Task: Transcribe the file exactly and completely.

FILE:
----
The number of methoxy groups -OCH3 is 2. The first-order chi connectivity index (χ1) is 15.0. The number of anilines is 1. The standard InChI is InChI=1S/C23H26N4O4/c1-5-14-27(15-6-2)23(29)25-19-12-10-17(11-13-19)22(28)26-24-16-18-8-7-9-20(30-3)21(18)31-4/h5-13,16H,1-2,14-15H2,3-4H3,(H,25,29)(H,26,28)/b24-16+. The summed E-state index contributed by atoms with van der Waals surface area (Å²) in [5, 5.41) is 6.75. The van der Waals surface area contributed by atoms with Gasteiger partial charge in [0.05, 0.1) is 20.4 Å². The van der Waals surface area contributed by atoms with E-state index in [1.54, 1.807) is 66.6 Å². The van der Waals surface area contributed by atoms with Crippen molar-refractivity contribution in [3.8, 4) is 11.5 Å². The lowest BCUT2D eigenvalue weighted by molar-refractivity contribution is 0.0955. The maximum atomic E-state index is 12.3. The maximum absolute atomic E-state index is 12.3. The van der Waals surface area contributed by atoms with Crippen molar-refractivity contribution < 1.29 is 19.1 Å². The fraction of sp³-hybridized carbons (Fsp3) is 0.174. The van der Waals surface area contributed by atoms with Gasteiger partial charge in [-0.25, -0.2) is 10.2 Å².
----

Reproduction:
The number of methoxy groups -OCH3 is 2. The first-order chi connectivity index (χ1) is 15.0. The number of anilines is 1. The standard InChI is InChI=1S/C23H26N4O4/c1-5-14-27(15-6-2)23(29)25-19-12-10-17(11-13-19)22(28)26-24-16-18-8-7-9-20(30-3)21(18)31-4/h5-13,16H,1-2,14-15H2,3-4H3,(H,25,29)(H,26,28)/b24-16+. The summed E-state index contributed by atoms with van der Waals surface area (Å²) in [5, 5.41) is 6.75. The van der Waals surface area contributed by atoms with Gasteiger partial charge in [0.05, 0.1) is 20.4 Å². The van der Waals surface area contributed by atoms with E-state index in [1.54, 1.807) is 66.6 Å². The van der Waals surface area contributed by atoms with Crippen molar-refractivity contribution in [3.8, 4) is 11.5 Å². The lowest BCUT2D eigenvalue weighted by molar-refractivity contribution is 0.0955. The maximum atomic E-state index is 12.3. The maximum absolute atomic E-state index is 12.3. The van der Waals surface area contributed by atoms with Crippen molar-refractivity contribution < 1.29 is 19.1 Å². The fraction of sp³-hybridized carbons (Fsp3) is 0.174. The van der Waals surface area contributed by atoms with Gasteiger partial charge in [-0.25, -0.2) is 10.2 Å².